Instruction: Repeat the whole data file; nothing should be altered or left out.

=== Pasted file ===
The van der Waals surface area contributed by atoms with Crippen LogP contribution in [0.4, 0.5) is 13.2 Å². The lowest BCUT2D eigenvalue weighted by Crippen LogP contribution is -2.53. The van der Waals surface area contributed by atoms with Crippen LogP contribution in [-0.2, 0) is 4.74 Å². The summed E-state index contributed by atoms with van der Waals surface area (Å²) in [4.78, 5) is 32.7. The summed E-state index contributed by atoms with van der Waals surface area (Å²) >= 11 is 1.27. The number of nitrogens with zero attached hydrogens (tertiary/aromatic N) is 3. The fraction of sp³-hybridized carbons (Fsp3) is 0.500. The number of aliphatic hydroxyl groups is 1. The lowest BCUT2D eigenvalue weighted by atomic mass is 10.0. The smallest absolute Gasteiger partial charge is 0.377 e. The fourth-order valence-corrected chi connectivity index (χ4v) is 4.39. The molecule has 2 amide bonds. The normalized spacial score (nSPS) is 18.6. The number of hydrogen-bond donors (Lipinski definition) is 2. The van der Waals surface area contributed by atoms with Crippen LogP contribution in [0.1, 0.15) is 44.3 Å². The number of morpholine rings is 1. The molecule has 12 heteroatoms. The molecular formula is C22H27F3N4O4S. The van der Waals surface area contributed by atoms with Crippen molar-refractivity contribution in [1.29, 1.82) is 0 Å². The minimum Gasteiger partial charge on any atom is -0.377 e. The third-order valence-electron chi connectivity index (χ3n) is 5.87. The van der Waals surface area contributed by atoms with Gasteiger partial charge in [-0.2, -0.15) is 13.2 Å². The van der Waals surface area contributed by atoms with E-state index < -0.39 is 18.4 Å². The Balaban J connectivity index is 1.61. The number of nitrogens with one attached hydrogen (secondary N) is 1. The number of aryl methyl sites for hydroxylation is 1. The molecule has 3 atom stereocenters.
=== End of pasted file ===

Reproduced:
The van der Waals surface area contributed by atoms with Crippen LogP contribution in [0.4, 0.5) is 13.2 Å². The lowest BCUT2D eigenvalue weighted by Crippen LogP contribution is -2.53. The van der Waals surface area contributed by atoms with Crippen LogP contribution in [-0.2, 0) is 4.74 Å². The summed E-state index contributed by atoms with van der Waals surface area (Å²) in [4.78, 5) is 32.7. The summed E-state index contributed by atoms with van der Waals surface area (Å²) >= 11 is 1.27. The number of nitrogens with zero attached hydrogens (tertiary/aromatic N) is 3. The fraction of sp³-hybridized carbons (Fsp3) is 0.500. The number of aliphatic hydroxyl groups is 1. The lowest BCUT2D eigenvalue weighted by atomic mass is 10.0. The smallest absolute Gasteiger partial charge is 0.377 e. The fourth-order valence-corrected chi connectivity index (χ4v) is 4.39. The molecule has 2 amide bonds. The normalized spacial score (nSPS) is 18.6. The number of hydrogen-bond donors (Lipinski definition) is 2. The van der Waals surface area contributed by atoms with Crippen LogP contribution in [0.1, 0.15) is 44.3 Å². The number of morpholine rings is 1. The molecule has 12 heteroatoms. The molecular formula is C22H27F3N4O4S. The van der Waals surface area contributed by atoms with Crippen molar-refractivity contribution in [1.29, 1.82) is 0 Å². The minimum Gasteiger partial charge on any atom is -0.377 e. The third-order valence-electron chi connectivity index (χ3n) is 5.87. The van der Waals surface area contributed by atoms with Gasteiger partial charge in [-0.2, -0.15) is 13.2 Å². The van der Waals surface area contributed by atoms with E-state index < -0.39 is 18.4 Å². The Balaban J connectivity index is 1.61. The number of nitrogens with one attached hydrogen (secondary N) is 1. The number of aryl methyl sites for hydroxylation is 1. The molecule has 3 atom stereocenters.